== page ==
The court had earlier announced that she was to face an eighty-seven-year sentence but then reduced it by half as she finally pleaded guilty.
The sentence which comes in the middle of an ongoing protest movement that has made the monarchy receive a lot of criticism was quickly condemned by the human rights organizations and groups.
“Today’s court verdict is shocking and sends a spine-chilling signal that not only criticisms of the monarchy won’t be tolerated, but they will also be severely punished,” said Sunai Phasuk, a senior researcher for the group Human Rights Watch.
According to the law of the land, anyone who breaks Thailand’s lese majeste law-which is widely known as Article 112 – is subjected to a punishment of 3 to fifteen years imprisonment per count. This law is seen as controversial since it can punish someone for a simple act such as liking a Facebook post. The authorities or the royals can launch a complaint against you which can make one get involved in legal battles for years.
Over the last fifteen years of political unrest in Thailand, this law has been constantly used as a political weapon. However, public criticism of the monarchy has been rare until recently.
The situation has changed over the past year as young people have constantly protested in the quest for democratic reforms. They have also pushed for the reforms of the monarchy which has for long been regarded by many as an almost sacred institution by may Thais. The protestors have clearly stated that the institution is unaccountable and is accorded so much power in whereas it should be a democratic constitutional monarchy.
At first, Authorities let go much of the criticism go unpunished but in November, they made about fifty arrests and charged all these people with lese majeste.
Sunai said Tuesday’s sentence was likely meant to send a message, “It can be seen that Thai authorities are using lese majeste prosecution as their last resort measure in response to the youth-led democracy uprising that seeks to curb the king’s powers and keep him within the bound of constitutional rule. Thailand’s political tensions will now go from bad to worse,” he said.
When King Vajralongkorn took the throne in the year 2016 after his father’s death, he made it known that he would not wish to see the majeste law being exercised. But when the protests became more and more popular towards the end of the year 2020, and harsher criticism was directed at the monarchy. Prayuth Chan-Ocha ho is the Prime Minister warned that there was a line that if crossed, the majeste law could be exercised.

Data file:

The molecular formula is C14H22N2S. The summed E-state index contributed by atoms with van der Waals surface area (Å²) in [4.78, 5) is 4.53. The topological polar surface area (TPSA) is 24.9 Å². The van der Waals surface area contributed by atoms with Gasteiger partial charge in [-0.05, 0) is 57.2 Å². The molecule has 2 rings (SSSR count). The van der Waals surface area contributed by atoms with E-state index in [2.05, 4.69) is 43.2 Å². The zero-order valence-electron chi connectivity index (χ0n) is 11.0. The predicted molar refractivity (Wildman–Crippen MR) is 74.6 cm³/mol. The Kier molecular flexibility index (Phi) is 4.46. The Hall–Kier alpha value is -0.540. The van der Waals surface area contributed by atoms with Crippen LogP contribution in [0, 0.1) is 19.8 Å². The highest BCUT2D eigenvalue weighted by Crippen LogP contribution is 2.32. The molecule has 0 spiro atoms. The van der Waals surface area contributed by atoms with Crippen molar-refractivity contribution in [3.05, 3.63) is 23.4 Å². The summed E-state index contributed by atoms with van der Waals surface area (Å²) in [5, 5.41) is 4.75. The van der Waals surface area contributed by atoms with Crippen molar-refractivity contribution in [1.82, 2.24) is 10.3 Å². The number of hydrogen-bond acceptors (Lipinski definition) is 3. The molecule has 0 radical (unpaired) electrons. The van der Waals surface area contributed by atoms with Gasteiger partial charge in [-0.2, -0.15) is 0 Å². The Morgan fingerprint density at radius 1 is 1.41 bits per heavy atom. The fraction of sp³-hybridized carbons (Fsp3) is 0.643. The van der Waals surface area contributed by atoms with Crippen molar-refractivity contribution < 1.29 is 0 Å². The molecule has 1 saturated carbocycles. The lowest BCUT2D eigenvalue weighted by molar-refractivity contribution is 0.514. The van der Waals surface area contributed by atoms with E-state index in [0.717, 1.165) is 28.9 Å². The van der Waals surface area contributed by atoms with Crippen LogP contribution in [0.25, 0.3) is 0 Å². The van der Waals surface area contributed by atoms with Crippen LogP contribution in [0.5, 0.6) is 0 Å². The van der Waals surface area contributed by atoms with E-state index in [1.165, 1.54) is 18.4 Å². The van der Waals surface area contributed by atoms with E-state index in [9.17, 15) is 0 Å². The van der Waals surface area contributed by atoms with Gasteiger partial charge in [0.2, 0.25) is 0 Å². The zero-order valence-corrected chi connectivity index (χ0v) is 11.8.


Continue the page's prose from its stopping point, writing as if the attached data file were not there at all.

After the arrests were made, the protestor’s congregation has gone down significantly as there were new restrictions put forward limited gatherings following the increase of covid-19 cases.
The Human Rights Lawyers identified the lady who was arraigned in court by her first name Anchan and explained that she was in her mid-sixties.
Her case though dates back around six years ago when anti-establishment sentiments were growing right after the 2014 military coup which was led by Prayuth. She was held in custody from January 2015 up to November 2018.
She first denied the charges when her case was presented in military court when the offenses related to breaking the majeste law were persecuted for a period right after the coup. It was not until the case was moved to the criminal court that she pleaded guilty. She did this with the hope that the court would have sympathy for her actions since she only shared audio which she neither posted nor added a comment on it. This is what she told reporters on Tuesday upon arrival to the court.
“I thought it was nothing. There were so many people who shared this content and listened to it. The guy (who made the content) had done it for so many years,” Anchan said. “So I didn’t really think this through and was too confident and not being careful enough to realize at the time that it wasn’t appropriate.”
Sunai said that Tuesday’s sentence was meant to send a message to the public.
She clearly stated that she had worked as a civil servant for forty years and was one year away from retirement which means that if she got convicted, she would lose all her pension.
What stood as a record longest lese majeste judgment which was made in 2017 when a man was sentenced for thirty-five years was broken by the ruling made on this woman’s case. The man was a salesman who had initially been sentenced to seventy years but his sentenced was cut by half as he pleaded guilty to the offense.
Kyle James Lee – The AEGIS Alliance – This work is licensed under a Creative Commons Attribution-ShareAlike 4.0 International License.